Guest - pippa little on Sunday, 15 November 2015 16:13

You are a treasure, Helena Nelson! What a splendid idea! Thank you for your choices (Tom Duddy's own reading most of all, Marina A., Ruth Pitter...) What more could I want on a grey darkening Sunday afternoon!

You are a treasure, Helena Nelson! What a splendid idea! Thank you for your choices (Tom Duddy's own reading most of all, Marina A., Ruth Pitter...) What more could I want on a grey darkening Sunday afternoon!
Guest - Charlotte Gann on Sunday, 15 November 2015 16:28

Thanks from me too. A feast! Much enjoyed...

Thanks from me too. A feast! Much enjoyed...
Guest - Becky Gethin on Sunday, 15 November 2015 17:14

what a treat!

what a treat!
Guest - Helen Evans on Sunday, 15 November 2015 17:16

Thank you so much, Nell – some old favourites and some new delights here. Just what I needed today.

Thank you so much, Nell – some old favourites and some new delights here. Just what I needed today.
Guest - Gill McEvoy on Sunday, 15 November 2015 18:33

Enjoyed the essay on Lifshin - delightful. Sometimes Po festivals, great as they are, are too much_ too much choice, too much running about between venues, too exciting (or disappointing), you spend too much cash, you buy books you have no room for...a lot of too muchness! Brigid, be happy in your quiet rolling fields! Even so I shall always go to Ledbury Po festival : I love this one; it makes me feel happy!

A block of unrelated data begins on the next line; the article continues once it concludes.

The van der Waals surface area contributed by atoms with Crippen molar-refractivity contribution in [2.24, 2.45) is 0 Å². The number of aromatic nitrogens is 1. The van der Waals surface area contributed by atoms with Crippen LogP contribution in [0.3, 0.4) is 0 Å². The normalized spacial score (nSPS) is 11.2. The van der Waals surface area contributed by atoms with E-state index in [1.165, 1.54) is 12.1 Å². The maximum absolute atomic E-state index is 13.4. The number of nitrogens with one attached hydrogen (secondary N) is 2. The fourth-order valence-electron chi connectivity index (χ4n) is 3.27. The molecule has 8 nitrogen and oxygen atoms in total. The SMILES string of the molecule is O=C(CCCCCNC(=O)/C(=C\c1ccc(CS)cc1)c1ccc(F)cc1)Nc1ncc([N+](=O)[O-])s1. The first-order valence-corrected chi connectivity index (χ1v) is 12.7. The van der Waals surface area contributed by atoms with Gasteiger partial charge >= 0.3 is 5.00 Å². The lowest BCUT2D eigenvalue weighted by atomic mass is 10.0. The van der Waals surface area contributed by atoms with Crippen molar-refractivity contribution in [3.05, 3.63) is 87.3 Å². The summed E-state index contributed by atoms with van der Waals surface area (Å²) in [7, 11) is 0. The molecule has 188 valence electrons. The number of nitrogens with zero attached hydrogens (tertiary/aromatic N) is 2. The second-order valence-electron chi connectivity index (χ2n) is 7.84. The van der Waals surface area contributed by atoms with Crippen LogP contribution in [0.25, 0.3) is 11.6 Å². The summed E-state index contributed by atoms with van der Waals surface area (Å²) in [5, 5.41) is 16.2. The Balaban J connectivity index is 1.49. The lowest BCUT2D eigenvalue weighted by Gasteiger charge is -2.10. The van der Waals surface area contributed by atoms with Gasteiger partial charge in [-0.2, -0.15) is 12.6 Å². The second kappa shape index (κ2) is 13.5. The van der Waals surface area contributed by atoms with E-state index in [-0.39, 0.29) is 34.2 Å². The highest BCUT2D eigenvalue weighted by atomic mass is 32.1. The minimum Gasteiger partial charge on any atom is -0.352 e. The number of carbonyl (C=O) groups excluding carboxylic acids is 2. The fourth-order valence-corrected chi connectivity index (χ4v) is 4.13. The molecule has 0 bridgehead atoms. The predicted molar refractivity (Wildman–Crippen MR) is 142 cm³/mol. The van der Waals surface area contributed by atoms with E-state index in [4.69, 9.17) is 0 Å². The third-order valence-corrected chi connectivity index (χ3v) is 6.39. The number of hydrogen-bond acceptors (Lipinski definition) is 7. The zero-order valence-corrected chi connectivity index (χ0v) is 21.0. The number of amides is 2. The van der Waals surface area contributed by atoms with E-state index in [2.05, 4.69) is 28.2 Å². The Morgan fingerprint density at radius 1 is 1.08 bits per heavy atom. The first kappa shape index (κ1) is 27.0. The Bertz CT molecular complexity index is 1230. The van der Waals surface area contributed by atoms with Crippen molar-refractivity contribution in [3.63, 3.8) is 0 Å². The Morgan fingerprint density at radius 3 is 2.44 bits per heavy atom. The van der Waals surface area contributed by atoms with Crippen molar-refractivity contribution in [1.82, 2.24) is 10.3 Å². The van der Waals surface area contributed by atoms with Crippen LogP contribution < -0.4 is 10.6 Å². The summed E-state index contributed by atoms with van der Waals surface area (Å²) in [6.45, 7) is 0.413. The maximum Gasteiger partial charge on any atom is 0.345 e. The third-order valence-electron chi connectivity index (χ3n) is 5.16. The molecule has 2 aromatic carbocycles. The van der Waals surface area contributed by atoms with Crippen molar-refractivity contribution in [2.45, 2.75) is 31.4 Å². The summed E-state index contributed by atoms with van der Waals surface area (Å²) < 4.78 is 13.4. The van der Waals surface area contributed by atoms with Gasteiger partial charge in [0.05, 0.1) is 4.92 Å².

Enjoyed the essay on Lifshin - delightful. Sometimes Po festivals, great as they are, are too much_ too much choice, too much running about between venues, too exciting (or disappointing), you spend too much cash, you buy books you have no room for...a lot of too muchness! Brigid, be happy in your quiet rolling fields! Even so I shall always go to Ledbury Po festival : I love this one; it makes me feel happy!
Guest - Clare Best on Sunday, 22 November 2015 15:25

Hooray!! for every kind of poetry festival. Thank you Nell. X

Hooray!! for every kind of poetry festival. Thank you Nell. X
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Tuesday, 22 May 2018